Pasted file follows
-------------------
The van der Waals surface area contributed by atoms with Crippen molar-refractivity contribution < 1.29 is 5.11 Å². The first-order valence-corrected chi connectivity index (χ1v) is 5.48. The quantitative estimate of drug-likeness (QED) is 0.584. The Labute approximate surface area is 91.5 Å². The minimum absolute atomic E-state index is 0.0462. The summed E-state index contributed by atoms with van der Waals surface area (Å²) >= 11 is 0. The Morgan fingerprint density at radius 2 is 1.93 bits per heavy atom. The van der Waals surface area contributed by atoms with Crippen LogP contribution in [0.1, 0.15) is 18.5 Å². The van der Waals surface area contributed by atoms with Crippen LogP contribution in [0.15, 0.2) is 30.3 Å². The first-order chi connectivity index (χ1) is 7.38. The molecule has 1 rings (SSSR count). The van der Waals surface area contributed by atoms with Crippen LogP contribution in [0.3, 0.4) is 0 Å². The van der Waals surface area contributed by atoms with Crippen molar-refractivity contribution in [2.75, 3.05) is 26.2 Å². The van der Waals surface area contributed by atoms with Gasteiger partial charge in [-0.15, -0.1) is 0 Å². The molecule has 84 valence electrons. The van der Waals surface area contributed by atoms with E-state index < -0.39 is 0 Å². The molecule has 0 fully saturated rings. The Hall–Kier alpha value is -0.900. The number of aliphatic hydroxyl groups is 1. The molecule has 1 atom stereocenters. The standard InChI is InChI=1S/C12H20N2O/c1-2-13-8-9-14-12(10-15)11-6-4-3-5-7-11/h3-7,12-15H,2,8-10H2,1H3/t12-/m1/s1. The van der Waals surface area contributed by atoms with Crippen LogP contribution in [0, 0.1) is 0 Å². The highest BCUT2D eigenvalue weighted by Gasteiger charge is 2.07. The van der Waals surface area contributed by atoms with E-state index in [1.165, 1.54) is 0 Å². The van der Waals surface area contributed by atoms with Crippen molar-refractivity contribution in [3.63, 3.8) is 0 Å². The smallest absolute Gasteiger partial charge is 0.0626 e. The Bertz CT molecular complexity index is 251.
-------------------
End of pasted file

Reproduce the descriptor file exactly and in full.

The van der Waals surface area contributed by atoms with Crippen molar-refractivity contribution < 1.29 is 5.11 Å². The first-order valence-corrected chi connectivity index (χ1v) is 5.48. The quantitative estimate of drug-likeness (QED) is 0.584. The Labute approximate surface area is 91.5 Å². The minimum absolute atomic E-state index is 0.0462. The summed E-state index contributed by atoms with van der Waals surface area (Å²) >= 11 is 0. The Morgan fingerprint density at radius 2 is 1.93 bits per heavy atom. The van der Waals surface area contributed by atoms with Crippen LogP contribution in [0.1, 0.15) is 18.5 Å². The van der Waals surface area contributed by atoms with Crippen LogP contribution in [0.15, 0.2) is 30.3 Å². The first-order chi connectivity index (χ1) is 7.38. The molecule has 1 rings (SSSR count). The van der Waals surface area contributed by atoms with Crippen LogP contribution in [0.3, 0.4) is 0 Å². The van der Waals surface area contributed by atoms with Crippen molar-refractivity contribution in [2.75, 3.05) is 26.2 Å². The van der Waals surface area contributed by atoms with Gasteiger partial charge in [-0.15, -0.1) is 0 Å². The molecule has 84 valence electrons. The van der Waals surface area contributed by atoms with E-state index < -0.39 is 0 Å². The molecule has 0 fully saturated rings. The Hall–Kier alpha value is -0.900. The number of aliphatic hydroxyl groups is 1. The molecule has 1 atom stereocenters. The standard InChI is InChI=1S/C12H20N2O/c1-2-13-8-9-14-12(10-15)11-6-4-3-5-7-11/h3-7,12-15H,2,8-10H2,1H3/t12-/m1/s1. The van der Waals surface area contributed by atoms with Crippen LogP contribution in [0, 0.1) is 0 Å². The highest BCUT2D eigenvalue weighted by Gasteiger charge is 2.07. The van der Waals surface area contributed by atoms with E-state index in [1.165, 1.54) is 0 Å². The van der Waals surface area contributed by atoms with Crippen molar-refractivity contribution in [3.63, 3.8) is 0 Å². The smallest absolute Gasteiger partial charge is 0.0626 e. The Bertz CT molecular complexity index is 251.